“Greg has been suspended from school two times this term for fighting and vandalising school property. at home, he constantly defies his parent’s orders, steals money, and bullies his siblings. His parents are worried.”
Mrs. Angel, a 36-year old business woman, had been experiencing this sharp pain in her left knee for about a year now; she initially shrugged it off as a nuisance that would go away, until it began to affect the right knee. “Doctor, what do you think is the problem? I am too young to be having joint problems, don’t you think?” she asked Dr. Emeka. Dr. Emeka empathized with her and said she may be suffering from rheumatoid arthritis based on the blood work done and the physical examination he performed.
Rheumatoid Arthritis is a disease that affects the joints causing pain and swelling of the joint due to inflammation in the joints. This results in erosion of joints, which could lead to permanent damage of the joints. The inflammation associated with the disease could also affect internal organs like the eyes, mouth, lungs, etc.
What causes rheumatoid arthritis?
Rheumatoid Arthritis is an autoimmune disorder, which means that it is caused by the body’s immune system attacking the joints, mistaking it for a foreign invader. Usually, the immune system functions by knowing the difference between the normal cells of the body and foreign/damaged cells or bugs. When this system doesn’t work properly, we have an autoimmune disorder.
What makes an individual likely to get rheumatoid arthritis?
- Age: Rheumatoid arthritis can occur at any age but it’s commoner in women of reproductive age(15-49 years), usually starting in their 30s.
- Sex: Majority of autoimmune disorders have been found to be commoner in women. Women are 3 times more likely to have rheumatoid arthritis than men.
- Genetics/Family History: Individuals who have a relative with rheumatoid arthritis are more likely to have the disease. Also, being born with certain genetic traits increases the likelihood of rheumatoid arthritis.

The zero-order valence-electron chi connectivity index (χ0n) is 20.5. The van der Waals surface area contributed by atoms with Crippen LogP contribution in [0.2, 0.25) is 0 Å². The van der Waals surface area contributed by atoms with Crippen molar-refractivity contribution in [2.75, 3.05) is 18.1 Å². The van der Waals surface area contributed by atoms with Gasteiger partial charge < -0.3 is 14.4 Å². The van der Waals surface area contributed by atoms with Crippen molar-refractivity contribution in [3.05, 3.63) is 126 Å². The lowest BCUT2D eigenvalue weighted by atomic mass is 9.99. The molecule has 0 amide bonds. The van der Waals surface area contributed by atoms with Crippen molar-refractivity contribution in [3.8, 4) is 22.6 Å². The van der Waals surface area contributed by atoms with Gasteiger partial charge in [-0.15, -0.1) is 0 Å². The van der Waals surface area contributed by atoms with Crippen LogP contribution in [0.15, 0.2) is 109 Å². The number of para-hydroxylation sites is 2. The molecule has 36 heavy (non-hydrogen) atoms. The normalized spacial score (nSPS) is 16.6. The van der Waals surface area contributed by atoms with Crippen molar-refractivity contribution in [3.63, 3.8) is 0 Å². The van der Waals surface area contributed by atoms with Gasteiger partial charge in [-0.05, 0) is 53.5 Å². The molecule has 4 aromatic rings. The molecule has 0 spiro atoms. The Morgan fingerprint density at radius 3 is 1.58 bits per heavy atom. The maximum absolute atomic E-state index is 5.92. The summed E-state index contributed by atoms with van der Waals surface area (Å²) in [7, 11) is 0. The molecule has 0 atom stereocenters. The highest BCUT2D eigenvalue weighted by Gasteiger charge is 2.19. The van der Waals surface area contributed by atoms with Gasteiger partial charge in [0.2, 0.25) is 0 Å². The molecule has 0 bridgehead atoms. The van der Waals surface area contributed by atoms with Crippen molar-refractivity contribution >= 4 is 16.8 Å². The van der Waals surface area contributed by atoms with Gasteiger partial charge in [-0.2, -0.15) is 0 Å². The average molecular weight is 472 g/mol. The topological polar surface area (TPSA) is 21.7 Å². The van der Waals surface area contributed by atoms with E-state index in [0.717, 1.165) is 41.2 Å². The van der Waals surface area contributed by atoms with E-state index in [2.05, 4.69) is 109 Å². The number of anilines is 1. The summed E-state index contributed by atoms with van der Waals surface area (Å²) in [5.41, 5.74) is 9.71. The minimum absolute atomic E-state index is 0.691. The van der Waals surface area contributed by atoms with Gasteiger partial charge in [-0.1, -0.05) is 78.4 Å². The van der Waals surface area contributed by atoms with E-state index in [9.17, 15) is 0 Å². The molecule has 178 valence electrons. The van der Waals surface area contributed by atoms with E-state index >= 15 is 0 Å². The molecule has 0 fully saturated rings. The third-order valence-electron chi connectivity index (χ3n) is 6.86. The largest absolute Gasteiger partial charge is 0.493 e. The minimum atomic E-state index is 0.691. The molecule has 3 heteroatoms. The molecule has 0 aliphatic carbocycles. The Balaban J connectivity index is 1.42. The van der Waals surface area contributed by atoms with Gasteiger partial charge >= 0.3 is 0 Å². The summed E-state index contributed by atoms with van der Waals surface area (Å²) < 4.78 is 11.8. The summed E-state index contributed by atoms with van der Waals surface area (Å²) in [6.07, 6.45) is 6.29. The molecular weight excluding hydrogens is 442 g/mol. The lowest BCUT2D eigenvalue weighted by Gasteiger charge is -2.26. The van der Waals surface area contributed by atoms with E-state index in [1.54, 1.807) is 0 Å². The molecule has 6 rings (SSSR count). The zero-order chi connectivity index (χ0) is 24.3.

- Smoking: This has been shown to increase the chances of having rheumatoid arthritis.
- Obesity: Studies have shown that obesity increases the risk for rheumatoid arthritis.
How can I know if I have rheumatoid arthritis?
Symptoms of rheumatoid arthritis vary widely but more commonly there is:
- Pain and stiffness usually involving more than one joint
- Tenderness and swelling in more than one joint
These symptoms can be characterized by symmetrical distribution, meaning involving both hands and both knees.
Other symptoms include
- Weight loss
- Fatigue or tiredness
How can rheumatoid arthritis be treated?
Rheumatoid arthritis is treated with simple painkillers, such as Advil or Tylenol, and drugs that help slow down the attack on the joints by the immune system. These drugs are called DMARD (Disease Modifying Antirheumatic Drugs). Steroids, such as prednisolone are also prescribed to reduce the amount of immune cells available for attacking the joints.
Other modalities to manage rheumatoid arthritis include exercise, smoke cessation, maintaining a healthy weight, adhering to treatment plans from health professionals, etc.
Can Rheumatoid Arthritis be cured?
While this disease can not be cured, it can be effectively managed by early treatment and adherence to lifestyle changes can help significantly reduce the impact of the disease process. So all hope is not lost.